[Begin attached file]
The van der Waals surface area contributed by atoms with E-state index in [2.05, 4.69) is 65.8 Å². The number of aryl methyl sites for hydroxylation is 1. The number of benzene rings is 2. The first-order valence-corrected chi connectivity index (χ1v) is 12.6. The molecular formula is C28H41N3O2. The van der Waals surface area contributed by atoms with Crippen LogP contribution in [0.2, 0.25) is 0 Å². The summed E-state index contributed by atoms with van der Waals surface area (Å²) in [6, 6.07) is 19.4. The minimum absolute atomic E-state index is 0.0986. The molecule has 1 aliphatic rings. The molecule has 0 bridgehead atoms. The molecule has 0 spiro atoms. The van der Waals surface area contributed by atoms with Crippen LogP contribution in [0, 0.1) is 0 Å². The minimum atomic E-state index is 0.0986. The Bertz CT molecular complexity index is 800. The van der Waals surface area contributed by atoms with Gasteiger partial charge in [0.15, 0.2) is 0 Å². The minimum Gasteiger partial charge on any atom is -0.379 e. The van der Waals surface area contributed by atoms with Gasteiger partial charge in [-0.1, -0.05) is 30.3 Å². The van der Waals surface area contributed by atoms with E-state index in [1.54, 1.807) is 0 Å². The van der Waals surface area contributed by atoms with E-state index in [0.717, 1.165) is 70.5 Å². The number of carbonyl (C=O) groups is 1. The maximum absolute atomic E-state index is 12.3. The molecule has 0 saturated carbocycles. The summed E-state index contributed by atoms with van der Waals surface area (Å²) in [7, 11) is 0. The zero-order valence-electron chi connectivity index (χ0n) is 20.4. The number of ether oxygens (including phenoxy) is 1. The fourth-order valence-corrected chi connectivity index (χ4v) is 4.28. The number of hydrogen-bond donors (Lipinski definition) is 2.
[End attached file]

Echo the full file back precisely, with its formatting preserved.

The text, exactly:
The van der Waals surface area contributed by atoms with E-state index in [2.05, 4.69) is 65.8 Å². The number of aryl methyl sites for hydroxylation is 1. The number of benzene rings is 2. The first-order valence-corrected chi connectivity index (χ1v) is 12.6. The molecular formula is C28H41N3O2. The van der Waals surface area contributed by atoms with Crippen LogP contribution in [0.2, 0.25) is 0 Å². The summed E-state index contributed by atoms with van der Waals surface area (Å²) in [6, 6.07) is 19.4. The minimum absolute atomic E-state index is 0.0986. The molecule has 1 aliphatic rings. The molecule has 0 bridgehead atoms. The molecule has 0 spiro atoms. The van der Waals surface area contributed by atoms with Crippen LogP contribution in [0, 0.1) is 0 Å². The minimum atomic E-state index is 0.0986. The Bertz CT molecular complexity index is 800. The van der Waals surface area contributed by atoms with Gasteiger partial charge in [0.15, 0.2) is 0 Å². The minimum Gasteiger partial charge on any atom is -0.379 e. The van der Waals surface area contributed by atoms with Gasteiger partial charge in [-0.1, -0.05) is 30.3 Å². The van der Waals surface area contributed by atoms with E-state index in [1.54, 1.807) is 0 Å². The van der Waals surface area contributed by atoms with E-state index in [0.717, 1.165) is 70.5 Å². The number of carbonyl (C=O) groups is 1. The maximum absolute atomic E-state index is 12.3. The molecule has 0 saturated carbocycles. The summed E-state index contributed by atoms with van der Waals surface area (Å²) in [7, 11) is 0. The zero-order valence-electron chi connectivity index (χ0n) is 20.4. The number of ether oxygens (including phenoxy) is 1. The fourth-order valence-corrected chi connectivity index (χ4v) is 4.28. The number of hydrogen-bond donors (Lipinski definition) is 2.